Gran Gasoducto del Sur Gas Pipeline

From Global Energy Monitor


This article is part of the Global Fossil Infrastructure Tracker, a project of Global Energy Monitor.

Gran Gasoducto del Sur Gas Pipeline was a proposed natural gas pipeline.[1] There have been no development updates since its announcement in 2006, and is presumed to be cancelled.


The proposed pipeline would have run from Puerto Ordaz, Venezuela to Manaus (Amazonas state, Brazil), branching east to Macapá (Amapá state), then south through Pará state to Marabá, continuing southward to São Paulo state, crossing Brazil's southern border in Rio Grande do Sul state, and running across Uruguay to Buenos Aires, Argentina.[2]

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Project Details

  • Operator: Petrobras
  • Parent Company: Petrobas
  • Current capacity:
  • Proposed capacity: 45.75 billion cubic meters per year
  • Length: 5,000 - 9,000 miles / 8,000 - 15,000 km
  • Status: Cancelled
  • Start Year:


On 9 December 2005, during an annual meeting of Mercosur in Montevideo, the presidents of Venezuela, Argentina, and Brazil signed an accord for the construction of the pipeline.[3] In June 2007 Petrobras president Jose Sergio Gabrielli said that the pipeline would not become operational for 20 to 30 years. In July 2007 Venezuelan President Hugo Chávez said that interest in building the pipeline had cooled.[4]

There have been no development updates since its announcement in 2006.


The exact route of the pipeline was never defined. It was only disclosed that the first 2,950 km (1,930 mi) section was to run from Puerto Ordaz, Venezuela, through Amazonas and Amapá states in Brazil to Marabá, Pará state, Brazil. In Manaus, Amazonas state, the pipeline was to be connected to the Urucu–Manaus gas pipeline. From Marabá, plans called for a 1,387 km (862 mi) branch line to Fortaleza, Ceará state, where a connection could be made to the existing system running south along the coast to Bahia state to join the Gasene gas pipeline.[1]

The second 1,977 km (1,228 mi) section from Marabá was to continue southward to São Paulo state. From there, the pipeline was to be routed by the 1,875 km (1,165 mi) section to the border between Rio Grande do Sul state and Uruguay and then cross Uruguay to Buenos Aires, Argentina.[1][3]

Technical features

The Puerto Ordaz-Marabá section was planned to have a 1700 mm (66 in) diameter and to have 13 compressor stations of 25,000 hp each. The diameter of the Marabá-Fortaleza branch as planned would gradually decrease from 910 mm (36 in) to 810 mm (32 in) and the branch project involved the installation of five 15,000 hp compression stations. The gas amount received in Fortaleza was planned to be 12.75 billion cubic meters (bcm) of natural gas per annum. The Marabá-São Paulo section was to be 1370 mm (54 in) in diameter and to include eight 20,000 hp compression stations. The gas delivered to São Paulo was planned to be 15 bcm per annum. The Brazil-Argentina section with capacity of 18 bcm per annum was to include eight 15,000 hp compressor stations.[1]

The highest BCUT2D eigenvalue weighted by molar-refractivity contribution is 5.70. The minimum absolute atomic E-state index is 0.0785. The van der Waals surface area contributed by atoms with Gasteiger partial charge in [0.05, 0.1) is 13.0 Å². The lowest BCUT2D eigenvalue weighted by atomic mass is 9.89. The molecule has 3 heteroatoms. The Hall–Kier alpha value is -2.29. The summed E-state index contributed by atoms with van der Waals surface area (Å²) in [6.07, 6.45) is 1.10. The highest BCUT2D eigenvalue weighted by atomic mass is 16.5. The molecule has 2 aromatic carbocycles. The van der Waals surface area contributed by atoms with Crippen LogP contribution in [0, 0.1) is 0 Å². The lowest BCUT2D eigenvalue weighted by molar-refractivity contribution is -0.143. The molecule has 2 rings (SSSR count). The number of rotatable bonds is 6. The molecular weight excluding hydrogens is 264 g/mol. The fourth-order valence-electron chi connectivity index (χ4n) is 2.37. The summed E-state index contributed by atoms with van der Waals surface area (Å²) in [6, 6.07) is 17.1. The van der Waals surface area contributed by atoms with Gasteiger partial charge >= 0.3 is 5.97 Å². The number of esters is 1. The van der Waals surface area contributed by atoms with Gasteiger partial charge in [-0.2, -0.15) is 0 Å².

Environmental Impact

Late Venezuelan President Hugo Chávez and former Argentine president Néstor Kirchner discuss the Gran Gasoducto del Sur—an energy and trade integration project for South America. They met on November 21, 2005, in Venezuela.[1]

As shown in the photo to the right, in which former Venezualan President Hugo Chávez and former Argentine President Néstor Kirchner stand above a map with a straight line drawn through the Venezuelan and Brazilian rainforest and the Bolivian, Paraguayan and Argentinean plains, the pipeline would have gone through some of the most protected areas of the world. According to a April 2016 article in Arch Daily, "leaders were apparently indifferent to the environmental and indigenous concerns that would be raised by the implementation of such a project. The inherently modernist nature of such a gesture foregrounds what has been a key political dispute within the left in Latin America: on the one hand, a common political project of national and regional sovereignty based on resource nationalization and, on the other, massive social movements of landless peasants, indigenous populations and environmental activists, fighting back against the expansion of these very extractive economies."[3]


The project was to be financed by Petróleos de Venezuela S.A., CAF - Development Bank of Latin America, and Caixa Econômica Federal with possible participation of other public institutions and private investors.[1]

Articles and resources


  1. 1.0 1.1 1.2 1.3 1.4 1.5 Gran Gasoducto del Sur, Wikipedia, accessed February 2018
  2. Accord signed for Venezuela-Argentina gas line, Oil & Gas Journal, Jan. 4, 2006
  3. 3.0 3.1 3.2 The Project of a Collective Line, Arch Daily, Apr. 6, 2016
  4. "Chávez admite derrota en Gran Gasoducto del Sur" [Chávez admits defeat on Gran Gasoducto del Sur] (in Spanish). South America Energy Markets. 2007-08-03. Retrieved 2007-11-03.CS1 maint: unrecognized language (link)

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External resources

External articles

Wikipedia also has an article on Gran Gasoducto del Sur Gas Pipeline (Gran Gasoducto del Sur). This article may use content from the Wikipedia article under the terms of the Creative Commons Attribution-ShareAlike 3.0 Unported License].